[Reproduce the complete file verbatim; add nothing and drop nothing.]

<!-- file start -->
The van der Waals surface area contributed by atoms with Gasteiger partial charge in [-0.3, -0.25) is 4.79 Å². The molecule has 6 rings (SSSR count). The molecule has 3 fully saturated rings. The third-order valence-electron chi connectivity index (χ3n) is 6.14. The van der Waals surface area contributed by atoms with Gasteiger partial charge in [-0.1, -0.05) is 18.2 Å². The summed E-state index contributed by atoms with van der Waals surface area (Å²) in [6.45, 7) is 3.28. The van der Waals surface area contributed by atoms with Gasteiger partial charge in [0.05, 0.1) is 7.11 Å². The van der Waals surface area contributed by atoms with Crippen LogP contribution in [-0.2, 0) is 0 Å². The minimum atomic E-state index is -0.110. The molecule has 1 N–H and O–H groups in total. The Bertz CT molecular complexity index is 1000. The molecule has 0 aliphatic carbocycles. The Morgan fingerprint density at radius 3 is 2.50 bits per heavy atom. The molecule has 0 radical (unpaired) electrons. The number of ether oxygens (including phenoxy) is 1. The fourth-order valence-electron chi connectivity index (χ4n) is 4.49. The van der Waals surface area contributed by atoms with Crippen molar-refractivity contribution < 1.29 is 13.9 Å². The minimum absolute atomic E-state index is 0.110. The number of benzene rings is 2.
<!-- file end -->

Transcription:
The van der Waals surface area contributed by atoms with Gasteiger partial charge in [-0.3, -0.25) is 4.79 Å². The molecule has 6 rings (SSSR count). The molecule has 3 fully saturated rings. The third-order valence-electron chi connectivity index (χ3n) is 6.14. The van der Waals surface area contributed by atoms with Gasteiger partial charge in [-0.1, -0.05) is 18.2 Å². The summed E-state index contributed by atoms with van der Waals surface area (Å²) in [6.45, 7) is 3.28. The van der Waals surface area contributed by atoms with Gasteiger partial charge in [0.05, 0.1) is 7.11 Å². The van der Waals surface area contributed by atoms with Crippen LogP contribution in [-0.2, 0) is 0 Å². The minimum atomic E-state index is -0.110. The molecule has 1 N–H and O–H groups in total. The Bertz CT molecular complexity index is 1000. The molecule has 0 aliphatic carbocycles. The Morgan fingerprint density at radius 3 is 2.50 bits per heavy atom. The molecule has 0 radical (unpaired) electrons. The number of ether oxygens (including phenoxy) is 1. The fourth-order valence-electron chi connectivity index (χ4n) is 4.49. The van der Waals surface area contributed by atoms with Crippen molar-refractivity contribution < 1.29 is 13.9 Å². The minimum absolute atomic E-state index is 0.110. The number of benzene rings is 2.